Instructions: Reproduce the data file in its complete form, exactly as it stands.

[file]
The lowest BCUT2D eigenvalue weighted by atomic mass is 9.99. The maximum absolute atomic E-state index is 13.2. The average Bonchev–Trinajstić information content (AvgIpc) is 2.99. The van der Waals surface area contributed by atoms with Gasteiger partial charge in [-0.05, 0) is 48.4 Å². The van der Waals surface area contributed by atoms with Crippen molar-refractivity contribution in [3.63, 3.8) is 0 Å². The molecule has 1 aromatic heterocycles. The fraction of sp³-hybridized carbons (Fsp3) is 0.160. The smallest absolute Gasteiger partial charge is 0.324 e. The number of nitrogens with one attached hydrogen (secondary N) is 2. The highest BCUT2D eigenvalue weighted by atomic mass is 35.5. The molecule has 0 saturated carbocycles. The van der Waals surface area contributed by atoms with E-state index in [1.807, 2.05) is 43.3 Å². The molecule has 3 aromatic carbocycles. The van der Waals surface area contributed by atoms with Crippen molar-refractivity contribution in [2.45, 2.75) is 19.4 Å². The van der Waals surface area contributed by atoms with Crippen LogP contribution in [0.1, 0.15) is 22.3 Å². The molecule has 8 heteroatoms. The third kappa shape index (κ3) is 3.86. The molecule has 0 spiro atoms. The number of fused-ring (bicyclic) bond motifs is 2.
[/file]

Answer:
The lowest BCUT2D eigenvalue weighted by atomic mass is 9.99. The maximum absolute atomic E-state index is 13.2. The average Bonchev–Trinajstić information content (AvgIpc) is 2.99. The van der Waals surface area contributed by atoms with Gasteiger partial charge in [-0.05, 0) is 48.4 Å². The van der Waals surface area contributed by atoms with Crippen molar-refractivity contribution in [3.63, 3.8) is 0 Å². The molecule has 1 aromatic heterocycles. The fraction of sp³-hybridized carbons (Fsp3) is 0.160. The smallest absolute Gasteiger partial charge is 0.324 e. The number of nitrogens with one attached hydrogen (secondary N) is 2. The highest BCUT2D eigenvalue weighted by atomic mass is 35.5. The molecule has 0 saturated carbocycles. The van der Waals surface area contributed by atoms with E-state index in [1.807, 2.05) is 43.3 Å². The molecule has 3 aromatic carbocycles. The van der Waals surface area contributed by atoms with Crippen molar-refractivity contribution in [2.45, 2.75) is 19.4 Å². The van der Waals surface area contributed by atoms with Crippen LogP contribution in [0.1, 0.15) is 22.3 Å². The molecule has 8 heteroatoms. The third kappa shape index (κ3) is 3.86. The molecule has 0 spiro atoms. The number of fused-ring (bicyclic) bond motifs is 2.